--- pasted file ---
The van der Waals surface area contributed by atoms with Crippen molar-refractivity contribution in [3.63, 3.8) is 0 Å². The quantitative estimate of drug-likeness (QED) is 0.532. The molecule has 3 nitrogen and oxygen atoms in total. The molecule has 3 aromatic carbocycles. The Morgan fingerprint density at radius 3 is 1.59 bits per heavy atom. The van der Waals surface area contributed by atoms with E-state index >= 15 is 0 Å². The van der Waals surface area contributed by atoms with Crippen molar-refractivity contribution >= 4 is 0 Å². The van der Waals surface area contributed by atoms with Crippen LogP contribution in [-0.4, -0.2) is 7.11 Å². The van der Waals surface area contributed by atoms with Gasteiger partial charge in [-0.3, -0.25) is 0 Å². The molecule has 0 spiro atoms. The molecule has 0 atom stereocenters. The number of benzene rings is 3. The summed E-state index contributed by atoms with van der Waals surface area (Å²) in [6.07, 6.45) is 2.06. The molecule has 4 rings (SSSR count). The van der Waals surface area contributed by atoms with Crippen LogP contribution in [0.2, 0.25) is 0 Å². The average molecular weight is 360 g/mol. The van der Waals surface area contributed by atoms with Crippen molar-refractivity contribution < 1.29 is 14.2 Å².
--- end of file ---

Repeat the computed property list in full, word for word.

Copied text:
The van der Waals surface area contributed by atoms with Crippen molar-refractivity contribution in [3.63, 3.8) is 0 Å². The quantitative estimate of drug-likeness (QED) is 0.532. The molecule has 3 nitrogen and oxygen atoms in total. The molecule has 3 aromatic carbocycles. The Morgan fingerprint density at radius 3 is 1.59 bits per heavy atom. The van der Waals surface area contributed by atoms with E-state index >= 15 is 0 Å². The van der Waals surface area contributed by atoms with Crippen molar-refractivity contribution >= 4 is 0 Å². The van der Waals surface area contributed by atoms with Crippen LogP contribution in [-0.4, -0.2) is 7.11 Å². The van der Waals surface area contributed by atoms with Gasteiger partial charge in [-0.3, -0.25) is 0 Å². The molecule has 0 spiro atoms. The molecule has 0 atom stereocenters. The number of benzene rings is 3. The summed E-state index contributed by atoms with van der Waals surface area (Å²) in [6.07, 6.45) is 2.06. The molecule has 4 rings (SSSR count). The van der Waals surface area contributed by atoms with Crippen LogP contribution in [0.2, 0.25) is 0 Å². The average molecular weight is 360 g/mol. The van der Waals surface area contributed by atoms with Crippen molar-refractivity contribution < 1.29 is 14.2 Å².